Meditations on Home Organization: Ritual Pleasures or Routine Pressures
In my last article, I talked about Space and how we relate to it, asking questions to get you thinking. I also promised some on-the-ground tips for how to incorporate ritual into the mundane by working with the natural cycles we are a part of. So, here goes:
‘Spring Cleaning’ is an important tradition for me, even in the Bay Area where we see milder winters. After being holed up, getting through the winter months, we come out ready to greet the world again! With Covid shifting, we have all had a mighty spring of reconstituting and integrating all that has happened over the last 18 months.
Spring Cleaning is both practical and symbolic. This is my favorite combination because it uses the cycles already in place to help you in real time, on the ground. I imagine time as a series of cycles, interlocking and spiraling upwards.
We have the lovely repetition of day and night, the weeks, the months, and the years. Personally, I set different goals for myself, using both our calendar and the lunar calendar, as well as incorporating the seasonal changes, solstices and equinoxes to ritualize my habits of cleaning and cleansing.
Starting with the day, I make my bed. I wrote about this in a previous article but I reiterate it here. You want to set yourself up for success and, as I like to say, “Help future Sarah.” That means making my bed so I am setting the stage for a clean and focused day, and when it’s time to get into bed that night, I have my cozy covers all reset and ready for another night of dreamy sleep.
I have also made it a practice to clean the kitchen every night before I go to sleep. No matter how tired I am, I do the dishes to set the tone for the next day; a clean restart where I am happy to make coffee and breakfast and greet the day. The two practices are practical ways I maintain a respect for myself and my space and my stuff.
Sunday is “chore day” for me. It’s a holy day in many cultures, and I honor my space by cleaning it thoroughly once a week. Again, it’s a practice of setting the tone for the week to come, taking stock in the weekend’s activities, and focusing on the week to come while enjoying the day in a calm way. I water my house plants, do laundry, and clean and put everything back in its place. The more resetting you do, especially with kids or people who have a hard time putting things back, the more of a weekly habit you make this, the easier it becomes. When everything has a place, it isn’t as overwhelming to put it back.
If you have kids, Sunday is a great chore day. The whole family can work together to make the house a nice living space for everyone. The kids can clean their rooms, take out trash, water plants, fold laundry. Sharing in the activity is a help, and it teaches them responsibility and respect for themselves and their stuff.
These may be lofty ideals, but it’s how I grew up. I think it is important to teach children these skills. No one wants to do chores, but if it’s reframed as a family activity and becomes ritualized, I think there is more room for it to be fun. “Many hands make light work” is a great motivational proverb. Also, incentivizing the work with a fun activity after it’s all done can work wonders.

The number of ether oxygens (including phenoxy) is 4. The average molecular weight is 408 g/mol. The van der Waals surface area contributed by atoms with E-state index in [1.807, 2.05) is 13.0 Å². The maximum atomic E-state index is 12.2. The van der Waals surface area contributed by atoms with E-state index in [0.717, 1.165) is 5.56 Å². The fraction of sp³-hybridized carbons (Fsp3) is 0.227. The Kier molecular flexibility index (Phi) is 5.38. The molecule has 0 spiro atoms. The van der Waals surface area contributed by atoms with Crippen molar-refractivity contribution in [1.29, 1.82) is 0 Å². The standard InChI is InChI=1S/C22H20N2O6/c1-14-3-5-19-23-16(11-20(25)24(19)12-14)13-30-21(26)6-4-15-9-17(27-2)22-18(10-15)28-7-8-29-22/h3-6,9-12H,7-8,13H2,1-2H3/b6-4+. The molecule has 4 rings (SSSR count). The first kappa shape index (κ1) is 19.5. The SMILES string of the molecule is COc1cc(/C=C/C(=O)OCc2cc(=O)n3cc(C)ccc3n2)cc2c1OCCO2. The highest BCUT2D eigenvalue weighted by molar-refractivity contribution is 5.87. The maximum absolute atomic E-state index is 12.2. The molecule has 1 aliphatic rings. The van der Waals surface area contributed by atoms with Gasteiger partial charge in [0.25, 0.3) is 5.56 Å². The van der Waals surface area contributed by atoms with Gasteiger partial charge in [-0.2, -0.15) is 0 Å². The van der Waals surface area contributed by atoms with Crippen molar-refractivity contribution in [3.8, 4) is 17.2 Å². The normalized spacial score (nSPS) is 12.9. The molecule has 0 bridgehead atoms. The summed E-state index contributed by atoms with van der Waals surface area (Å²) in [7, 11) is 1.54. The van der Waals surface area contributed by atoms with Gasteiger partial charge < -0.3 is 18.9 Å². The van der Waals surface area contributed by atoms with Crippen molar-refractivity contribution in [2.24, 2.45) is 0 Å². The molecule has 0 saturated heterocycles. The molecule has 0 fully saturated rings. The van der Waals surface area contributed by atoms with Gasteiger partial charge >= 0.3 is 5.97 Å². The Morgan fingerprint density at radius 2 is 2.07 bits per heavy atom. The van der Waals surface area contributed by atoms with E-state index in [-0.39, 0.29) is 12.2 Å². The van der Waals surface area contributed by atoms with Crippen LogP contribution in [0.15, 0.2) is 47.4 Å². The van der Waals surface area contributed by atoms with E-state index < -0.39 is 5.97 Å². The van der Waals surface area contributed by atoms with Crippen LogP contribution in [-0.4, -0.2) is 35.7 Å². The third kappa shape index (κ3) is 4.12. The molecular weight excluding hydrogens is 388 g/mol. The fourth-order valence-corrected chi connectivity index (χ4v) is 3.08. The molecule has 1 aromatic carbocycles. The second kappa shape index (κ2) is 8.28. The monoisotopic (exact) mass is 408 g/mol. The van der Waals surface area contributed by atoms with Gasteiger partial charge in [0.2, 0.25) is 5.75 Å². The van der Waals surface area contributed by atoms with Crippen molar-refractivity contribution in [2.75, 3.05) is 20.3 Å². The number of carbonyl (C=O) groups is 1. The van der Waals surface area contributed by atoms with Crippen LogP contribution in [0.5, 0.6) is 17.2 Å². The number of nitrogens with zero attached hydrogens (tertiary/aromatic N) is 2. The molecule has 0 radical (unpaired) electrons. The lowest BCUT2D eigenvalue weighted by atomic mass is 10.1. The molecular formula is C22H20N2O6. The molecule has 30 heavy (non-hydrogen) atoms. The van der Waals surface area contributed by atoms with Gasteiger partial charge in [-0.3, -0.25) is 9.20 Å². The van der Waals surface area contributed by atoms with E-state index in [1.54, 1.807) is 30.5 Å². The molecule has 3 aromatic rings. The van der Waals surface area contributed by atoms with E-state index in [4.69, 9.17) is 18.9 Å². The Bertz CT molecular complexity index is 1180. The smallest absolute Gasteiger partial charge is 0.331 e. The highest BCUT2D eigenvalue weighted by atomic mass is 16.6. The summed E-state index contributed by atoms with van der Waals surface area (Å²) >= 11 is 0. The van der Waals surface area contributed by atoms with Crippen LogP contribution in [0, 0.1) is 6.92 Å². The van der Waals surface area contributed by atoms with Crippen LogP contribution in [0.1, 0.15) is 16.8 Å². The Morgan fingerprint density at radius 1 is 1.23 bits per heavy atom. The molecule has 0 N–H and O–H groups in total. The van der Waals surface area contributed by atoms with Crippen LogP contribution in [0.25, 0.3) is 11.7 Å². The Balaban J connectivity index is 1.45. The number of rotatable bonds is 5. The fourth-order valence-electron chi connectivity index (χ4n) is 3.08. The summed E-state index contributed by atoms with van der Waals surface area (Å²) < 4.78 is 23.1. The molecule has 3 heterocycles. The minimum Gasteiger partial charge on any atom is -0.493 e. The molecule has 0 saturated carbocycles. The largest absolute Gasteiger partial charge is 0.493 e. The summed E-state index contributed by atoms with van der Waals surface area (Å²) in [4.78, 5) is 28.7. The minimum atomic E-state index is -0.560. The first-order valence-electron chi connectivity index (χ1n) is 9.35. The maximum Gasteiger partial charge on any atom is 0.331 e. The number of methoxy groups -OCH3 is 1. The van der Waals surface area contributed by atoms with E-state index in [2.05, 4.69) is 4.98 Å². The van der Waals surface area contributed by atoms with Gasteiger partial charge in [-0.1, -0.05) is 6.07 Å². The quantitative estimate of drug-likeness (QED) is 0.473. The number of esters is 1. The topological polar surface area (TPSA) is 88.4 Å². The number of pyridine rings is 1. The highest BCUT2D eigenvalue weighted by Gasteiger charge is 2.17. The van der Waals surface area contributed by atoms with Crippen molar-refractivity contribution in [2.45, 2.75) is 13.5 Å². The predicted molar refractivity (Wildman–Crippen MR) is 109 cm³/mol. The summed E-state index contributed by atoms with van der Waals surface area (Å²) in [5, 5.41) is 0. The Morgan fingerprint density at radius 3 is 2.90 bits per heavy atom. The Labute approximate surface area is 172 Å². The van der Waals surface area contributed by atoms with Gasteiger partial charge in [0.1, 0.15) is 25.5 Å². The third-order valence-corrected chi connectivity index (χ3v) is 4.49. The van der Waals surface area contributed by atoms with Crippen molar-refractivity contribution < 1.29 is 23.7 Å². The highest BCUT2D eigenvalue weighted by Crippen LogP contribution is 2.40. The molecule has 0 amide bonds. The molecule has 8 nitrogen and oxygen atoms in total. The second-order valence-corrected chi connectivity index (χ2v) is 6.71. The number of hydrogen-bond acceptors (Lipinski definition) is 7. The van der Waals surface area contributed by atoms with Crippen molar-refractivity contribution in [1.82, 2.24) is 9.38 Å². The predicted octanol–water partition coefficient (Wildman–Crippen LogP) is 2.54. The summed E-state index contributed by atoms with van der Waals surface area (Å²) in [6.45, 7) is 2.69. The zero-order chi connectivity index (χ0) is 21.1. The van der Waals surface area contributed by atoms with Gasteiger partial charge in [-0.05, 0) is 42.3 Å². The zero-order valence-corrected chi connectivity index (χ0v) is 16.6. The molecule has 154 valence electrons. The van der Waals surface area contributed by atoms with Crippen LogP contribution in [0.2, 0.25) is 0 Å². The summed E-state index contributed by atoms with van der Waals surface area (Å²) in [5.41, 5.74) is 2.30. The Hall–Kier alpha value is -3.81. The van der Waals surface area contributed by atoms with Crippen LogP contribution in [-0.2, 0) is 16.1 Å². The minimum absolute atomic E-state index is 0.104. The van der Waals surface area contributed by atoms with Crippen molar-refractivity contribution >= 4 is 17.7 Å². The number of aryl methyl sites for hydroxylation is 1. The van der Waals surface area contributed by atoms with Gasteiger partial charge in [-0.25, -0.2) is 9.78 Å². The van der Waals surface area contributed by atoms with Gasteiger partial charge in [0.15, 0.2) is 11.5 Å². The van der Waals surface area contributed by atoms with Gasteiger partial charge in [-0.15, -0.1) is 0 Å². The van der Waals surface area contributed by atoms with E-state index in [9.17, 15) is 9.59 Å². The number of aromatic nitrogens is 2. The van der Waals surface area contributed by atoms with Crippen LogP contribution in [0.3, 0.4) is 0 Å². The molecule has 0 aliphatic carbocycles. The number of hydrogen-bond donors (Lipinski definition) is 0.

Do a deep clean once a month around the full or new moon, whichever feels better. The New Moon is traditionally a time to start things, and the Full moon is a time to finish, the culmination of your efforts. I find it hard to live by both the Lunar and Gregorian calendar, but I try in small ways to honor the natural cycle of the moon.
I choose one of the two to do a deeper clean and cleansing of the refrigerator, my car, and my art studio. In terms of self care, these days also feel good for a more extensive hygiene ritual, i.e. bathing, scrub, haircuts, body care, etc. I love finding positive ways to take care of myself and my space using the energy of the moon as inspiration. If I start a project on the New Moon, then I watch as both the moon grows in the sky each day, and how much effort I give to my project with each passing day. It’s a friendly reminder that keeps me on track to finish by the next full moon.
Expanding further out, we are looking at the year, with two equinoxes and two solstices. If you are interested, I recommend doing some research about these four days of the year and what they represent and the power they hold.
Spring Equinox is a great day to get started on Spring cleaning, but you can also use the other three days to do a bigger purge. The idea here is, again, while you maintain yourself and your space and your things in small ways throughout the days, weeks, and months, by the time you get to these yearly dates, there isn’t that much work to be done and the task is much less overwhelming.
For families, purging on these four days can mean donating outdated toys, if they have begun to build up again, and donating any clothing kids may have outgrown. Anything that has built up should be purged again and put back in its home. You are setting the tone for the next phase of the year, a spiritual ritual to ground your intentions in your actions.
With each practice of resetting and calibration — whether it’s in the small actions in the day, or the bigger resets of the year — intention is important. It all helps me come back to basics and remember what my goals are. These rituals help me place myself in time, and show appreciation for all I have, what I have to give, and how far I have come.
It fosters a sense of self respect and dignity to take care this way, and it makes me feel more of a reciprocal relationship with my surroundings — taking care of them so they can take care of me. Future Sarah is always grateful to Past Sarah for these efforts!
If you have any questions or want to talk more about these ideas, please don't hesitate to reach out.